While federal stimulus funding for turtle tunnels, ant colony research, iPod Touch devices for students, and Blackberry smart phones for smokers might stimulate a few Americans, the rising national debt is bad for everyone.
Jeffrey Miron, Director of Undergraduate Studies at Harvard, explains how this federal spending spree is endangering the U.S. economy.
“The U.S. national debt currently stands at 62 percent of GDP, its highest level since WWII. Under plausible assumptions, this ratio will rise to at least 80 percent and possibly 185 percent of GDP by 2035 and continue increasing thereafter. As the debt-ratio increases, the U.S.’s creditors will demand higher and higher interest rates to continue financing this debt. This means ever larger deficits and ultimately a U.S. default. The U.S. can try to avoid this fate by raising taxes, but that approach faces both political and economic obstacles… If tax increases cannot restore fiscal balance, then the U.S. must slow the path of expenditure to avoid fiscal Armageddon.”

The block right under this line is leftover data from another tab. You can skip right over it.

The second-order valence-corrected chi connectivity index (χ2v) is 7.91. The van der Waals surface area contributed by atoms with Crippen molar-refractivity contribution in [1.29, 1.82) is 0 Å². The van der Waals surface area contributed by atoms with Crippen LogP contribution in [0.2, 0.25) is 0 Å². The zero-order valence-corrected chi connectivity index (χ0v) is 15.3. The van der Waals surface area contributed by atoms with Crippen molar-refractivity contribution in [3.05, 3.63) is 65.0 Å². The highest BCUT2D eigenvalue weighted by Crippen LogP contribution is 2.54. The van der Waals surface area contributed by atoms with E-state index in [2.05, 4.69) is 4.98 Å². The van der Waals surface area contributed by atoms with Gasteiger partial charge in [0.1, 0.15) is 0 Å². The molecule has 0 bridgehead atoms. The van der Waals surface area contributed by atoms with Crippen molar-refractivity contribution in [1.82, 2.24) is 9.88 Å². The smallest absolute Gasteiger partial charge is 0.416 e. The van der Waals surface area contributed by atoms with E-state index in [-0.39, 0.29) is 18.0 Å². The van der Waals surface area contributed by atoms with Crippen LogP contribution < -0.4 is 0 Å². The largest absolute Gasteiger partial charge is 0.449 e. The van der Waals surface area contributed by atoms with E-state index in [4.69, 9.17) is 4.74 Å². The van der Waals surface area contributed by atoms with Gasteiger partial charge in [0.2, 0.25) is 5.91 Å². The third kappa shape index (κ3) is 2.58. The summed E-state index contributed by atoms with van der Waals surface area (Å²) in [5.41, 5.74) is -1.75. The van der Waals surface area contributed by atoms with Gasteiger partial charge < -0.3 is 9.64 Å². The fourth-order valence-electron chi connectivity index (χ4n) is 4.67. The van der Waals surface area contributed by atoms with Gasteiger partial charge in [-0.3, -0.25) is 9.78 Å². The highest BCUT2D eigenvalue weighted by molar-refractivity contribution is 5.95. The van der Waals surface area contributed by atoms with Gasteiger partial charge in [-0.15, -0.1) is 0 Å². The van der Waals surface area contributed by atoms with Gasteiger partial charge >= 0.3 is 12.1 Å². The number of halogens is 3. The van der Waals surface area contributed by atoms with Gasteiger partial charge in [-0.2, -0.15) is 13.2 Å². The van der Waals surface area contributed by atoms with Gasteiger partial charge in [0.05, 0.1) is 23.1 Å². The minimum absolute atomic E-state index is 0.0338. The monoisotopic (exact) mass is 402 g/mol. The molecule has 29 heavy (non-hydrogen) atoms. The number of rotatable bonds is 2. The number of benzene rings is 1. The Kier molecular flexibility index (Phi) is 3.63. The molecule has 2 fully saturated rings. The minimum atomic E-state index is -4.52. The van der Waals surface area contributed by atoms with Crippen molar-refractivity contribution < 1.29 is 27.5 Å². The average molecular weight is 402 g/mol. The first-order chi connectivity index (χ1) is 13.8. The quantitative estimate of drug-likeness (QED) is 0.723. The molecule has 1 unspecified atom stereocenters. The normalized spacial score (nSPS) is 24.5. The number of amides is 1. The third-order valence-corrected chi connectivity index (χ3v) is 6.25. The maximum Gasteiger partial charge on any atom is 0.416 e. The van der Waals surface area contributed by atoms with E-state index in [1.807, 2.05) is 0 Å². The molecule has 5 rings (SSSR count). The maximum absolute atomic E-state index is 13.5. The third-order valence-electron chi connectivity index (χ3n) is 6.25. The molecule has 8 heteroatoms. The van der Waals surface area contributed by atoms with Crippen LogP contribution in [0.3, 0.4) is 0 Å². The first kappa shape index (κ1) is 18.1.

To avoid the U.S. defaulting on loans in the future, the government either needs to drastically increase taxes, which slows economic growth, or drastically cut spending.
A recent Reuters/Ipsos poll shows that Americans want to cut the deficit, not increase spending.
- 57% of Americans want the U.S. government to cut the deficit to stimulate the economy
- 39% support deficit spending to stimulate the economy
- 68% of registered voters think lowering taxes creates jobs
- 60% think reducing the budget deficit creates jobs
- 50% believe government spending creates jobs